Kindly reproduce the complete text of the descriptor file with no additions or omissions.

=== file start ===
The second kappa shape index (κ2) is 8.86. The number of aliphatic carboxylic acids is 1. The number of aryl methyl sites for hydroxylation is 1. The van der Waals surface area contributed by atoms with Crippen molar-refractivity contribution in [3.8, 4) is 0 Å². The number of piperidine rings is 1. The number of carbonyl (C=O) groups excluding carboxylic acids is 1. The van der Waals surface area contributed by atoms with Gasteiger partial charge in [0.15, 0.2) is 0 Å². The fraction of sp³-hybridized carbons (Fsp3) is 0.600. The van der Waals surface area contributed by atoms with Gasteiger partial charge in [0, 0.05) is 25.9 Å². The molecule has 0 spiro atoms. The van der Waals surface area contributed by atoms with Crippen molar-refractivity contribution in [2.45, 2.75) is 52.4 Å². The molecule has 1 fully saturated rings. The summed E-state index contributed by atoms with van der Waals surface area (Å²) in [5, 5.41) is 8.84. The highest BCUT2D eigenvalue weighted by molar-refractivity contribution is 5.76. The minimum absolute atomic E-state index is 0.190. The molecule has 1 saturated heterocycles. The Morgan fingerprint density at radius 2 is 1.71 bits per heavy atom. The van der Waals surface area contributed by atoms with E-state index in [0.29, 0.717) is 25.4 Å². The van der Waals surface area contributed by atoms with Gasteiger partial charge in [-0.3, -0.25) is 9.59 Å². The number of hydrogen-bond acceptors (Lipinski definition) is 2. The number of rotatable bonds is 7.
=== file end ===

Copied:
The second kappa shape index (κ2) is 8.86. The number of aliphatic carboxylic acids is 1. The number of aryl methyl sites for hydroxylation is 1. The van der Waals surface area contributed by atoms with Crippen molar-refractivity contribution in [3.8, 4) is 0 Å². The number of piperidine rings is 1. The number of carbonyl (C=O) groups excluding carboxylic acids is 1. The van der Waals surface area contributed by atoms with Gasteiger partial charge in [0.15, 0.2) is 0 Å². The fraction of sp³-hybridized carbons (Fsp3) is 0.600. The van der Waals surface area contributed by atoms with Gasteiger partial charge in [0, 0.05) is 25.9 Å². The molecule has 0 spiro atoms. The van der Waals surface area contributed by atoms with Crippen molar-refractivity contribution in [2.45, 2.75) is 52.4 Å². The molecule has 1 fully saturated rings. The summed E-state index contributed by atoms with van der Waals surface area (Å²) in [5, 5.41) is 8.84. The highest BCUT2D eigenvalue weighted by molar-refractivity contribution is 5.76. The minimum absolute atomic E-state index is 0.190. The molecule has 1 saturated heterocycles. The Morgan fingerprint density at radius 2 is 1.71 bits per heavy atom. The van der Waals surface area contributed by atoms with E-state index in [0.29, 0.717) is 25.4 Å². The van der Waals surface area contributed by atoms with Gasteiger partial charge in [-0.3, -0.25) is 9.59 Å². The number of hydrogen-bond acceptors (Lipinski definition) is 2. The number of rotatable bonds is 7.